Lean manufacturing principles are rooted in the practice of genchi gembutsu, or “go and see”.

In other words, if you want to solve manufacturing problems, you need to be closely connected to the day-to-day operations of your shop floor.

However, since COVID-19 rapidly spread around the globe in February and March 2020, the predictable conditions that allowed Lean to flourish have disappeared.

Supply chains have been thrown into disarray.

Manufacturing operations have been stripped down to mission-critical staff only.

The entire manufacturing department must find a way to work from home.

In this volatile period, there are a few things that you can do to continue to level up your skills so that you are ready to act quickly when production restarts.

1.) Learn Digital Manufacturing Principles

The World Economic Forum (WEF) has identified “upskilling” and “reskilling” as two major barriers to increased productivity from manufacturers.

In practical terms, this means that manufacturing engineers around the world need to train themselves (or be trained by their employers) in order to be able to use the latest wave of technology.

Fortunately, these new technologies are frequently cloud-based or cheap enough to buy at home.

Unfortunately, they also have learning curves that are significantly steeper than the traditional Microsoft toolset (Excel, Powerpoint etc.)

So, manufacturers can use this lull in production to learn digital manufacturing skills. With a little effort, they will be able to apply them immediately upon returning to work.

For example, companies like OnShape have set up online academies to teach CAD software.

Tulip has set up its own free online University to teach students how to build manufacturing apps for free.

The courses teach any manufacturer about digitizing common shop floor assets, like work instructions, quality inspections, and batch records.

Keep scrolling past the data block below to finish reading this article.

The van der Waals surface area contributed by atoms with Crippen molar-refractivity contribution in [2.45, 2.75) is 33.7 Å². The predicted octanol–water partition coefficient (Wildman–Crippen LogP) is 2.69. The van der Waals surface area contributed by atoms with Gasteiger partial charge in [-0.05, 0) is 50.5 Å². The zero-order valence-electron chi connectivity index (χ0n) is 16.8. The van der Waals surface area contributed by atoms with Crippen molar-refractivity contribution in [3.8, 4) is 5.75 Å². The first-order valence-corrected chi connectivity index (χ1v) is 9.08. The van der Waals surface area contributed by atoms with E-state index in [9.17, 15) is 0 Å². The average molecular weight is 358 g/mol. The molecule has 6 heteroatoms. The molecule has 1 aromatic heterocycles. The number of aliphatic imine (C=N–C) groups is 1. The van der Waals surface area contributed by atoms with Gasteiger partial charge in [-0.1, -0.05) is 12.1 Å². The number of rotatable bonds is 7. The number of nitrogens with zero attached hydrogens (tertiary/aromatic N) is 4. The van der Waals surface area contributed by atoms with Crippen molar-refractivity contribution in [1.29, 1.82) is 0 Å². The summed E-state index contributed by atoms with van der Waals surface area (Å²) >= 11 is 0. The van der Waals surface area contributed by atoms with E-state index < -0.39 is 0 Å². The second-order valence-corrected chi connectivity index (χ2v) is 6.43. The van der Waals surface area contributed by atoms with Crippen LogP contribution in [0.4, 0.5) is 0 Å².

That means that if you have access to any paper or Excel-based documents from your shop floor, you can build your own app that tracks data in real-time and deploy it immediately when you return to work. No code required.

Here’s an example of an app that tracks room status in the pharmaceutical production process:

This information is traditionally tracked on whiteboards in the facility.

These skills are not theoretical. They can be applied immediately across many types of manufacturing operations and can be learned from your personal computer.

2.) Get Involved In an Open-Source Project

As of March 2020, hundreds of open source projects have sprung up around the globe to combat the spread of COVID-19.

Many of these projects focus on increasing the production of medical equipment to aid overburdened hospitals.

Some examples of products that are being planned and developed by open-source groups:

  • Ventilators
  • Face shields
  • Snorkel masks converted into PPE
  • Hand-sewn face masks

Some examples of open-source communities are Endcoronavirus.org and Helpful Engineering.

These projects are built by people with varied skillsets. Some participants are experts in medical device testing, others are experts in supply chain/logistics, and others are medical practitioners that are desperate for help.

By adding your manufacturing expertise to a project, you can be exposed to a range of experts that you would not otherwise be able to meet. And, you will learn about the full range of activities that are needed to successfully build and distribute a medical device.

3.) Build A More Resilient Manufacturing Organization

Finally, you can take this opportunity to build more fallbacks and processes within your organization to avoid future disruptive events.

For example, if your supply chain is dependent on manufacturers in one specific country, this may be a good time to search for suppliers across multiple countries.

Or, you can find ways to allocate tools to different associates that allow them to continue to do their job from home. This “distributed” approach to manufacturing may not be as productive, but it will allow you to lessen the shock from future disruptive events.